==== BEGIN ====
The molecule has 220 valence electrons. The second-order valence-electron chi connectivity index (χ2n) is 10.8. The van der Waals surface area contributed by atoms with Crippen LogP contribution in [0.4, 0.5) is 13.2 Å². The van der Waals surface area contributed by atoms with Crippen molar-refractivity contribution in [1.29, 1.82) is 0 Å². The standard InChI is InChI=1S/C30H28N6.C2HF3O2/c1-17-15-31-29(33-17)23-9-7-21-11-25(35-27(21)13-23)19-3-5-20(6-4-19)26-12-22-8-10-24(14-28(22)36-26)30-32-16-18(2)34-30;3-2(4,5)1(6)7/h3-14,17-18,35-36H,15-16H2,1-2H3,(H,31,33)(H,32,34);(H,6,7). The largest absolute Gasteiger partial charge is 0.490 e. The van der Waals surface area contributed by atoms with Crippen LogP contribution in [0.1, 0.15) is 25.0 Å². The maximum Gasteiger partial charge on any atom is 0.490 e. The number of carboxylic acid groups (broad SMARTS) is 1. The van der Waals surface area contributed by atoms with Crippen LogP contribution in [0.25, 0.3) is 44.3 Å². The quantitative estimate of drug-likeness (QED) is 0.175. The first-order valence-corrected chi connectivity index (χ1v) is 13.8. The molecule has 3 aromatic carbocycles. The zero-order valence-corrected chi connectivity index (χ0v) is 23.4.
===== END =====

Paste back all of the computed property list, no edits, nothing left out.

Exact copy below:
The molecule has 220 valence electrons. The second-order valence-electron chi connectivity index (χ2n) is 10.8. The van der Waals surface area contributed by atoms with Crippen LogP contribution in [0.4, 0.5) is 13.2 Å². The van der Waals surface area contributed by atoms with Crippen molar-refractivity contribution in [1.29, 1.82) is 0 Å². The standard InChI is InChI=1S/C30H28N6.C2HF3O2/c1-17-15-31-29(33-17)23-9-7-21-11-25(35-27(21)13-23)19-3-5-20(6-4-19)26-12-22-8-10-24(14-28(22)36-26)30-32-16-18(2)34-30;3-2(4,5)1(6)7/h3-14,17-18,35-36H,15-16H2,1-2H3,(H,31,33)(H,32,34);(H,6,7). The largest absolute Gasteiger partial charge is 0.490 e. The van der Waals surface area contributed by atoms with Crippen LogP contribution in [0.1, 0.15) is 25.0 Å². The maximum Gasteiger partial charge on any atom is 0.490 e. The number of carboxylic acid groups (broad SMARTS) is 1. The van der Waals surface area contributed by atoms with Crippen LogP contribution in [0.25, 0.3) is 44.3 Å². The quantitative estimate of drug-likeness (QED) is 0.175. The first-order valence-corrected chi connectivity index (χ1v) is 13.8. The molecule has 3 aromatic carbocycles. The zero-order valence-corrected chi connectivity index (χ0v) is 23.4.